Three trials (DEVT, DIRECT-MT, and SKIP) were identified by our search strategy. These studies were all similar, in that they were all multicenter, randomized controlled, noninferiority trials enrolling adult patients with acute ischemic stroke and imaging-confirmed occlusion of proximal anterior vessels who were eligible to receive intravenous alteplase. Patients with significant functional disability prior to the stroke (pre-stroke modified Rankin Scale (mRS) score > 2) were excluded. The primary differences in the studies was that DEVT and DIRECT-MT were both conducted in China, where patients or their families had to consent to pay for treatment prior to enrollment, while SKIP was conducted in Japan, where a controversial lower dose of alteplase (0.6 mg/kg) is used.
In the DEVT trial, the risk difference for functional independence (mRS 0-2) was 7.7%, favoring thrombectomy alone. The lower bound of the 97.5% confidence interval (CI) was -5.1%, well above the prespecified noninferiority margin of -10%. Noninferiority was also demonstrated in the DIRECT-MT trial, in which the adjusted OR for the proportion of patients with a mRS score of 0 to 2 at 90 days was 1.07, with a lower bound of the 95% CI of 0.81 (above the prespecified margin of 0.80). Only the Japanese SKIP trial failed to demonstrate noninferiority; in this trial, the OR for a favorable neurologic outcome was 1.09, and the lower bound of the 1-sided 97.5% CI was 0.63 (below the prespecified non inferiority margin of 0.74). There was no significant difference in the rates of symptomatic ICH or death in any of the studies.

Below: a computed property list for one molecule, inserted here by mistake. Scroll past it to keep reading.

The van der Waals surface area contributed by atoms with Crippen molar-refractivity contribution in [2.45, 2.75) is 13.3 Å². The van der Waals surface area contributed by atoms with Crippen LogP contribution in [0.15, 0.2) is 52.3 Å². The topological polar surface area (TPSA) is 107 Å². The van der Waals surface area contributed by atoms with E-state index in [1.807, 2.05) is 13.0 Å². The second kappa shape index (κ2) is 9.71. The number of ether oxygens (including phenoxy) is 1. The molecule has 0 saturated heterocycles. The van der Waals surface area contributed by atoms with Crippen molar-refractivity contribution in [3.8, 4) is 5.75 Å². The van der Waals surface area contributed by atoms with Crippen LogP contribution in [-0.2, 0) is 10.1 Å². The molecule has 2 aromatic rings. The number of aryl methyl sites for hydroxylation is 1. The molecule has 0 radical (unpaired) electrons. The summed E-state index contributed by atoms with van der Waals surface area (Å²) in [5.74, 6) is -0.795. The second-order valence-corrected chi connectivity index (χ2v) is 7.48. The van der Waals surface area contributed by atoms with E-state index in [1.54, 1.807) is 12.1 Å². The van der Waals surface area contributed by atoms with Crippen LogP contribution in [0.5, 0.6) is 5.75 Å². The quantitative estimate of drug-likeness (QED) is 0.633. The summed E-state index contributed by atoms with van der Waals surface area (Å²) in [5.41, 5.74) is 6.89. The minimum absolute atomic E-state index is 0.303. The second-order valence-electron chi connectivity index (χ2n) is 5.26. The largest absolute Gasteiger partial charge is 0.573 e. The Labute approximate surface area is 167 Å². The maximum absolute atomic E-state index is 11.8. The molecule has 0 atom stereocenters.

Overall, this data is highly promising, with a trend toward improved outcomes in all 3 studies. While the SKIP trial failed to prove noninferiority for thrombectomy alone, and it could be argued that the potential benefit of systemic thrombolysis was diluted by the use of low-dose alteplase, the results of the other two trials suggest that alteplase adds little benefit in patients undergoing early thrombectomy. The MR CLEAN-NO IV trial, a superiority trial conducted in the Netherlands, France, and Belgium, has been completed by not yet formally reported. Its results may further bolster the findings of these three previous trials, and may provide a sufficient body of evidence to change practice, allowing those patients undergoing timely endovascular therapy to forego systemic thrombolysis and its associated risks.